But, let me hasten to point out that even if we were to return to our more robust resettlement in the US, our worldwide efforts to offer resettlement would result and offer for less than 1% of the refugees in need. So other opportunities must be pursued as well.

What is the UNHCR’s solution then for the many millions of refugees worldwide? Well, resettlement to a Third County like the US is not UNHCR’s first preference. UNHCR believes that voluntary repatriation to the home country is the primary “durable solution” to benefit the largest number of refugees.

Local integration is another durable solution, which can work when refugees are allowed to become part of the host country.

However, the rapidly increasing refugee numbers, especially in Africa, are threatening to overwhelm host countries many of which are developing countries themselves.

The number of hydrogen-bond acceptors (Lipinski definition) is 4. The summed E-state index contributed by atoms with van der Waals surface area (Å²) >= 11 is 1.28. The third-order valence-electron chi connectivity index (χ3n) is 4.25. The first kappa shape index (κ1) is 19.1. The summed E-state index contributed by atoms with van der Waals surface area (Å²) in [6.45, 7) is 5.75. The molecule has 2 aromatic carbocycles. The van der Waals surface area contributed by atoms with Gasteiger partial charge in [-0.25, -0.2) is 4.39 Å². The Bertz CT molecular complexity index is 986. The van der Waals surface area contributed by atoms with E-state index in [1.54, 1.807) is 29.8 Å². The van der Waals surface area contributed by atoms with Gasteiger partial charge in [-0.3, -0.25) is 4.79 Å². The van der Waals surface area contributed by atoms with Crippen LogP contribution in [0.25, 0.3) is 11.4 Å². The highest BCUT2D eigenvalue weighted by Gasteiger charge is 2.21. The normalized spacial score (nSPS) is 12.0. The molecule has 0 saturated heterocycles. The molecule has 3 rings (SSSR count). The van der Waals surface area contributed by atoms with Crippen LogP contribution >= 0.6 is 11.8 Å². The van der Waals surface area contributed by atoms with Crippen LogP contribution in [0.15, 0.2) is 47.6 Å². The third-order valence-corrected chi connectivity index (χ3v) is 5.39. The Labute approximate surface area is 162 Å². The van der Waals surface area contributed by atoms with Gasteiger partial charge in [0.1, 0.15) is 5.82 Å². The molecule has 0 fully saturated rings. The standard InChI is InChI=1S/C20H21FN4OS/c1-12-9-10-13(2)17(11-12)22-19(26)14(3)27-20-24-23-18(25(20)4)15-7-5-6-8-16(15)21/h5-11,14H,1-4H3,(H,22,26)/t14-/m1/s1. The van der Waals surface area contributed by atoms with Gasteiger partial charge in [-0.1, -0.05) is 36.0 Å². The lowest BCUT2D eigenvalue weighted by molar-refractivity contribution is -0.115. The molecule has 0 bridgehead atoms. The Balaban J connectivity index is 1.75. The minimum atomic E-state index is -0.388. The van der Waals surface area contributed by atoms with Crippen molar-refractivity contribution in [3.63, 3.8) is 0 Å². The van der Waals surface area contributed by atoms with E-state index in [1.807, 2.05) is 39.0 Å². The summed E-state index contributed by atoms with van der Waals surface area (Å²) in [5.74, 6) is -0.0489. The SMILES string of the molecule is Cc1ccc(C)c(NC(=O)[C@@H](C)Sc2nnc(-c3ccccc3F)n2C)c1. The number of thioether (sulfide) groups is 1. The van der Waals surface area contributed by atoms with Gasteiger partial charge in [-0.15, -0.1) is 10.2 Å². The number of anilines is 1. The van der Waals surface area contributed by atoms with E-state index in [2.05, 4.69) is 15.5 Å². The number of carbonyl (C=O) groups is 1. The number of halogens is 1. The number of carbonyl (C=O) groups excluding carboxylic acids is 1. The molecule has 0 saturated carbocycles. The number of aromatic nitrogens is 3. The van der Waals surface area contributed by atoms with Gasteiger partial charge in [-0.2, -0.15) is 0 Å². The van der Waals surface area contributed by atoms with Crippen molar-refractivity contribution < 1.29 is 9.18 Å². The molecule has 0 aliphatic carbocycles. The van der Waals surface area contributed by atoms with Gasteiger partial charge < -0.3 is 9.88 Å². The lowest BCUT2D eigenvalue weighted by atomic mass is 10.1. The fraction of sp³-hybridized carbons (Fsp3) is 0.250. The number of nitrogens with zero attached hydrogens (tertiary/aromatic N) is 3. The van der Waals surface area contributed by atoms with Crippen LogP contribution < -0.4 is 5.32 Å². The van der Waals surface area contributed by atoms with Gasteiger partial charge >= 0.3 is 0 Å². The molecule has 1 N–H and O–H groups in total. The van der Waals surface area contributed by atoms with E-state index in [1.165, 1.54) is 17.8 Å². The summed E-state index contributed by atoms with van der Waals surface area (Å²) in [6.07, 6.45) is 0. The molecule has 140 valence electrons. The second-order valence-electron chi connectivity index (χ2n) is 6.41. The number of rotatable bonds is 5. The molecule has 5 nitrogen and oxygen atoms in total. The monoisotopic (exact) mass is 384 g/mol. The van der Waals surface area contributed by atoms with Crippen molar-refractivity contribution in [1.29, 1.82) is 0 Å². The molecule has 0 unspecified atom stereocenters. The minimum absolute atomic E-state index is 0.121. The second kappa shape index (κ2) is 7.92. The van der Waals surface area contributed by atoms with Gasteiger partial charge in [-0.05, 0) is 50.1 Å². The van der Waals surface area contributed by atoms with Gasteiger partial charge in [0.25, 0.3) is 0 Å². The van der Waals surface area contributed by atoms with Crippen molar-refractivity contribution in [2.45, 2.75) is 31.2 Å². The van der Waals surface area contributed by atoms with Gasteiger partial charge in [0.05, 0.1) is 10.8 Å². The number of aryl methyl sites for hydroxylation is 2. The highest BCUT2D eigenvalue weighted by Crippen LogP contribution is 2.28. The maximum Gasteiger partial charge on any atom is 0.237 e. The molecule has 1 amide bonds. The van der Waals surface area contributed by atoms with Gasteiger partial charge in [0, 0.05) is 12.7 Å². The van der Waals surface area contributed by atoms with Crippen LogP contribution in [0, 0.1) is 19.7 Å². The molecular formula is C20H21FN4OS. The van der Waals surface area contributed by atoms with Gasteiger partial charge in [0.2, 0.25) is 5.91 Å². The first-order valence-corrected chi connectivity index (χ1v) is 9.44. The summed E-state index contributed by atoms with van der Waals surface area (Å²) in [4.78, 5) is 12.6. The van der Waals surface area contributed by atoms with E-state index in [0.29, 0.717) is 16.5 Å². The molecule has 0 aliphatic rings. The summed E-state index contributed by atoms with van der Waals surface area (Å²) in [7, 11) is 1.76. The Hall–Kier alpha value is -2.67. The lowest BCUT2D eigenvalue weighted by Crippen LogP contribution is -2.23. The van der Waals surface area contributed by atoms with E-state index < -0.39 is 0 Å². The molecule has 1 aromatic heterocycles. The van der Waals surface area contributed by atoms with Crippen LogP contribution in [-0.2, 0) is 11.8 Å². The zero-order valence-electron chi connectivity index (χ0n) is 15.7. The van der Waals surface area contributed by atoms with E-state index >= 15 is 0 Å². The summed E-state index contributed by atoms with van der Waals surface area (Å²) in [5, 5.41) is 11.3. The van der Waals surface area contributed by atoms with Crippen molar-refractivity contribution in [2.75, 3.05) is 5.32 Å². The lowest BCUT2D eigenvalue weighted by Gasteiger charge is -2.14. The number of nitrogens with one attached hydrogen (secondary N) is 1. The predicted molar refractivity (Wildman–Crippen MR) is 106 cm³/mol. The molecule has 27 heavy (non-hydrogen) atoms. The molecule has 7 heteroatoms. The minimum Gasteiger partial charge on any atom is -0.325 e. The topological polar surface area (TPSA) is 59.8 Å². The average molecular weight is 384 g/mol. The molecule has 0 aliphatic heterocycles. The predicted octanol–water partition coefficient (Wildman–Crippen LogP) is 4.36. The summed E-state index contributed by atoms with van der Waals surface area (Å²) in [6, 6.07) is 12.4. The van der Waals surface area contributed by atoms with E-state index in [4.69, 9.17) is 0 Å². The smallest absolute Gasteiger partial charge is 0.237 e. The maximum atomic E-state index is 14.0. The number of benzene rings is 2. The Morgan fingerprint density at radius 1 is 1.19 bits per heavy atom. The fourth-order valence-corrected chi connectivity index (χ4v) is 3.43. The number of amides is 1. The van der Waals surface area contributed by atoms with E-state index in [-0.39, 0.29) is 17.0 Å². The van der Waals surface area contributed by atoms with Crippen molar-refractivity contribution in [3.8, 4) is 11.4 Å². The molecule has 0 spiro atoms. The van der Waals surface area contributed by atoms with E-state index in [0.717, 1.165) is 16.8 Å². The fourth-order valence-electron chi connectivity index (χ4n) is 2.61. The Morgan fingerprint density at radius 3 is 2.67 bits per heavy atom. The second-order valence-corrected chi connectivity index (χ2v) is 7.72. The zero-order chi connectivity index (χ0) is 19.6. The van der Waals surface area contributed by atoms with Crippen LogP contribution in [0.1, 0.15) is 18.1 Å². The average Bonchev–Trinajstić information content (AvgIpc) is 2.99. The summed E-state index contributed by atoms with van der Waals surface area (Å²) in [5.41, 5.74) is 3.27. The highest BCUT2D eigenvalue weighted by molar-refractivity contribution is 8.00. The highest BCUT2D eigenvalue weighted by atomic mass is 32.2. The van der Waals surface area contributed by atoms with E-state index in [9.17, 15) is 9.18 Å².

So, it is imperative that other nations, especially the wealthier nations including the US, support these host countries and their refugee populations. Food and housing, funding for staff, and other essentials must be available, so that minimal living conditions can be met for the refugee newcomers and populations seeking to assist them.

It is likely that these refugees will remain in such host countries for years, if not for decades.

Resettlement to a Third County is a key protection tool and a burden. It is also a responsibility-sharing mechanism to aid refugees who have no other resettlement alternatives and in some cases have a compelling need to move forward, for instance a medical need. But, as mentioned previously, less than 1% of the world’s refugees actually benefit from resettlement.

Today, we are here to honor the courage and resilience of the uprooted – those who still wait throughout the world for peace in their homelands or for a resettlement offer. We cannot imagine the horror of their daily lives.

But we can pause for a moment and to remember them and the inspiration they are for so many of us. And we can welcome those who have overcome nearly overwhelming odds to join us in St. Louis as our newest neighbors.